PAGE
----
9. by   NurseDennie
    I didn't *say* I didn't have the degree. I'm just saying that I don't see any reason for paying more for it, *for the same job.*

    In fields where you get paid more BECAUSE you have a certain degree, the thing is you can't get the job if you DON'T have the degree.

    That's my point of view. I'm also saying that bedside nursing should pay a LOT more, but not JUST because you've got this degree instead of that one.

    I'm a lab-coat nurse (blush) mostly because I couldn't do the bedside nursing any more. I get paid a lot more, and I don't work nights, weekends or holidays now. Just a NICE side effect as well.

    I think we've all beaten the ADN/BSN "debate" to death, and I sure hope we don't start it up again here!!!!! That's wasn't my intention. My intention was to say what I said - that ANY of us being called a "TRAINED" nurse just pisses me off.

    That's all I'm saying.


  10. by   LasVegasRN
    I'm a certification nurse. After I got my CCM, I made more than the BSN's with just my diploma and CCM. In some fields, it's your specific knowledge in the specialty - not the number of degrees. Also, I had many more years of experience. In that case, I think it's fair.
    I have to agree with Dennie - I don't see the point of a difference in pay for doing the same job. Heck, I'll even go further to say I've seen some LPN's who can run circles around some RN's because of their experience, knowledge, and nurse intuition.
  11. by   Level2Trauma
    This, among many other things, will help to keep our profession in the sub-standard category. Someone please tell me in what other profession does the attainment of a higher degree not come with the attainment of more money. Just curious.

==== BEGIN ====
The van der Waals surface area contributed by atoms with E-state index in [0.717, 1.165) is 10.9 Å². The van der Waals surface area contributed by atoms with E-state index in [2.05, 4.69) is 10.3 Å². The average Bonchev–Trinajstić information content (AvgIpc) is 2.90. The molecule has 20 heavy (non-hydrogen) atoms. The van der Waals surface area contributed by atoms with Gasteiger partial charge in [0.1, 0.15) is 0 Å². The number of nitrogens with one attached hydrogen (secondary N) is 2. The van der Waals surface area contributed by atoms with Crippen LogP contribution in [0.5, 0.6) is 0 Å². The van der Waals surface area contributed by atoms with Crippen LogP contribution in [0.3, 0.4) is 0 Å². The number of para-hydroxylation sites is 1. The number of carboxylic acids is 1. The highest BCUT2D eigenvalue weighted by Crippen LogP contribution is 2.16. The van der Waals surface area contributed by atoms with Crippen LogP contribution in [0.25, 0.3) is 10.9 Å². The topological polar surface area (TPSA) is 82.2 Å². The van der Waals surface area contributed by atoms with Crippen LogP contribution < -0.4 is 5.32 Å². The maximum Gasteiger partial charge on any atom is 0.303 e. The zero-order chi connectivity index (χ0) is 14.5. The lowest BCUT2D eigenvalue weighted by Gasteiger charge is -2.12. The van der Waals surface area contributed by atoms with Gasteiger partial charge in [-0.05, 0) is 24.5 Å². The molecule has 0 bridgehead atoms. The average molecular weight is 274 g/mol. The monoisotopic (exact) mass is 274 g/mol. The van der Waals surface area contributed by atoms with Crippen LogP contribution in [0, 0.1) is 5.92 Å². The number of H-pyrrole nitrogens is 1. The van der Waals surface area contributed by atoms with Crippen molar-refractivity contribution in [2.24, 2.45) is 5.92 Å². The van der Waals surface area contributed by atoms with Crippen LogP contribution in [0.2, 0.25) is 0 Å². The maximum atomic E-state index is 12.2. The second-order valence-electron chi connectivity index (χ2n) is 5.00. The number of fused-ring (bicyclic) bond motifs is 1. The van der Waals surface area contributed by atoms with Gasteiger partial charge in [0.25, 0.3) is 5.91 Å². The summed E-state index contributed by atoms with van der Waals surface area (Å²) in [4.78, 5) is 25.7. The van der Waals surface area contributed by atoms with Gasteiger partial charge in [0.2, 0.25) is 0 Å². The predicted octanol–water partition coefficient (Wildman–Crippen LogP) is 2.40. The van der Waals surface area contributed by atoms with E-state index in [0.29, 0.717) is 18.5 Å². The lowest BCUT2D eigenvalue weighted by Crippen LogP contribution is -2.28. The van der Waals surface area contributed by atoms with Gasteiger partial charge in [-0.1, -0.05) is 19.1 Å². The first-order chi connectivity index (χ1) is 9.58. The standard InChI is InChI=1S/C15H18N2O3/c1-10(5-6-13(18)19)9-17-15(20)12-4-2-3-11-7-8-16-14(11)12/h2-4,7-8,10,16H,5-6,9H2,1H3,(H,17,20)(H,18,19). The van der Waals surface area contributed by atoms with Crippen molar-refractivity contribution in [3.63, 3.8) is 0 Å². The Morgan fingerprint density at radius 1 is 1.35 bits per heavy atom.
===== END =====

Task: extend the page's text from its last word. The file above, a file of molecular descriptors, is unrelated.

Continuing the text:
12. by   donmurray
    I think Dennie covered that already, you get paid more for a higher level degree when it is a requirement for the job in question. The requirement for RN, if I am not mistaken, is NCLEX. Surely then, how you got there is irrelevant.
  13. by   emily_mom
    In the hospital I work at, the training program for incoming BSN nurses is 10 weeks. The training for ADN/LPN is 6 weeks. They rationalize this extra training b/c BSN nurses don't get the hands-on experience that ADN nurses do.
    I have an ADN, and I've had over 600 hours of clinical experience while in school. The (BSN) nurse that was training my at the hospital said that she didn't know how to put in an IV or straight cath until she started her job.

    I was just this normal? This is going on in Eau Claire, WI (land of cows and cheese). I thought we would all have the same skill level, but at UW-EC, students only have one clinical rotation the last semester of their schooling.
  14. by   WashYaHands
    I was just this normal?
    I don't know how normal it is in other places. My BSN program required over 1500 hours of clinical experience. But, I must add that prior to my college of nursing becoming a BSN degree offering institution, they were a diploma program in existence since 1904. When they made the transition from diploma program to BSN program, they kept the clinical focus from the diploma model. Also, our ADN program here also offers a good amount of clinical requirements. Both of the local nursing programs are excellent as far as I can tell.